Soup’s On!

Hooray! Finally, it’s fall. I’ve been waiting for months because I am not a fan of summer in the Ozarks. I mean…who really wants to eat soup when it’s 97 degrees outside? And who wants to build a campfire when it is 101 in the shade? And campfires and soups are some of my favorite things. I’ll share the campfire stories over on campingcapers.wordpress.com.

But I’ll tell you about a couple of new soup recipes I’ve tried right here.

If you are a blog follower or a friend, you already know that I usually search out and try easy recipes. My daughter and her husband are both excellent cooks and like to spend time together in the kitchen, so I leave the gourmet stuff to them. Me, well, I could battle Rachael Ray for the thirty minute meal. (I didn’t say I would win, did I?) But, I am also cheap frugal highly careful about not wasting things. So, when we gathered about 30 red peppers from our waning neighborhood garden plot, I needed something to do with them. I remembered sampling a roasted red pepper soup at the Vintage Veranda Tea Room that was quite tasty. When I googled it, I found a recipe that looked do-able with simple ingredients at http://.aspicyperspective.com/2012/01/roasted-red-pepper-soup.html

I washed, stemmed, halved, and seeded 8 large red peppers. I placed them on a foil lined cookie sheet and flattened them out so that the skin was exposed to the heat. I put a few heads of garlic on the tray with them.

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I placed them on the top shelf in the oven and broiled them for 15 minutes, after which I placed the blackened peppers in a glass bowl with a plastic lid and let them steam for another five minutes or so. I peeled away the blackened skin and put the remaining roasted pepper into the food processor along with the roasted garlic  and pureed.

In my soup pot, I heated two tablespoons olive oil (EVOO) and added a scant two cups of chopped onion, two sprigs of thyme from the herb garden, and a couple of bay leaves. When the onions were translucent, I removed the herbs. At this point, I was supposed to add 4 cups chicken stock. Oops. I had only two. But, I had a creamy garlic soup starter that I had used in another soup recipe I’ll tell you about in a minute, so I used it along with the chicken stock. Progresso makes those soup starters and I think they are really good. After this heated, I added the red pepper/garlic puree, a tablespoon of Mexican Villa Hot Sauce, (because some like it hot, I’ve heard) and a tablespoon of rice vinegar. I sprinkled in a pinch of salt and freshly ground pepper and reduced the heat to let it simmer long enough for the flavors to marry.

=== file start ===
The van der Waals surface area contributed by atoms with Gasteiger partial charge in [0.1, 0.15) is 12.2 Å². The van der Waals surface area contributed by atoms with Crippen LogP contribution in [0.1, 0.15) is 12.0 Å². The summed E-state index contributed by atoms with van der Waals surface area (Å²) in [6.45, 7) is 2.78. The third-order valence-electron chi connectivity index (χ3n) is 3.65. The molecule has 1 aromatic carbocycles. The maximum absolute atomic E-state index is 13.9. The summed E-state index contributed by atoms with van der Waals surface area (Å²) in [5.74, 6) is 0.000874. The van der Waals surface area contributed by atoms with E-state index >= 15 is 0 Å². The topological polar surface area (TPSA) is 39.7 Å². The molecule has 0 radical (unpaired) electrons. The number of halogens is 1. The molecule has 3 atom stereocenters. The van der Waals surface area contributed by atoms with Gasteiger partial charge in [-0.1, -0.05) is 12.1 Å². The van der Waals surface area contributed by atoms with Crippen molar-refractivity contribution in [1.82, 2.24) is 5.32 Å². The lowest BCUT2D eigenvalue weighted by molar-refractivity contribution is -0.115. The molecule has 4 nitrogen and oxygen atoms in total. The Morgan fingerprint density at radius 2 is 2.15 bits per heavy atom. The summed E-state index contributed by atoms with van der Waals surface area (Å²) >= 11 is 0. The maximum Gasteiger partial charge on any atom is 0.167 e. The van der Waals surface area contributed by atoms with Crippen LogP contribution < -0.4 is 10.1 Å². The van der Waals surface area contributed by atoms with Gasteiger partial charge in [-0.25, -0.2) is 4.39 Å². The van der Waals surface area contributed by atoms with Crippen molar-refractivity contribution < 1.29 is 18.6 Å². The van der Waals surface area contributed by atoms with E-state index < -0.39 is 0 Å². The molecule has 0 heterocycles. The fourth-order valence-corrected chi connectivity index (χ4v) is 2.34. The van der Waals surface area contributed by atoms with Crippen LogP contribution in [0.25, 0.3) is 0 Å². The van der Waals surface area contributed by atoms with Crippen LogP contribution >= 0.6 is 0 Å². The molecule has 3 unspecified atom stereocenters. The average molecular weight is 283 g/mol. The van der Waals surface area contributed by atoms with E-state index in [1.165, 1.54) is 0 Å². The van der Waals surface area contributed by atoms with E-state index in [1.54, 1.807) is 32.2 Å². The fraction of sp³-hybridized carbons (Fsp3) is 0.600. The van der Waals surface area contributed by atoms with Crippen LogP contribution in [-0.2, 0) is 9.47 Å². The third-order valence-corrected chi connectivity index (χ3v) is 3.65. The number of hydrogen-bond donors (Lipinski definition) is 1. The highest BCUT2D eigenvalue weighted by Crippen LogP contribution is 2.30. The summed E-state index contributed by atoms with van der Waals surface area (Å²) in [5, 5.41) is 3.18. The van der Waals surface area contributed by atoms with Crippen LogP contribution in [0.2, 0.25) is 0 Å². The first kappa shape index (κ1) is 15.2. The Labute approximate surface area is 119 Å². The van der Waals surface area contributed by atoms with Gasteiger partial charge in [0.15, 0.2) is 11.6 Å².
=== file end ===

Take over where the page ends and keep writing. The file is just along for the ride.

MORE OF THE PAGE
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It was quite tasty, healthy, and could be vegan or gluten free if you use vegetable stock and follow the original recipe linked above.

I have no pictures of the second soup I wanted to tell you about, but the other day my friend and I went to lunch at Spring Creek Tea Room. I had the cauliflower soup because I figured it was low calorie and all and might possibly negate the big piece of Coconut Mound Cake I was having for dessert. Not really. I just love soup. It was good! But then, everything Brenda makes at the tea room is good. It was creamy and garlicky, and I thought about it for days afterward, wondering if I could duplicate it at home.

I steamed a head of cauliflower and mashed it to a pulp and plopped in a couple tablespoons of butter. I added two cans of the Progresso garlic soup starter I told you about earlier and let it cook awhile before drizzling a bit of heavy cream on and sprinkling with salt and pepper. The result…drum roll please. It was pretty good for being so easy. Bottom line:

If you live anywhere near the Spring Creek Tea Room in Ozark, MO, go there and have the cauliflower soup. And the Coconut Mound Cake. Or any other of the many dessert items Brenda is featuring that day. If you don’t, make this for yourself. It’s pretty good.

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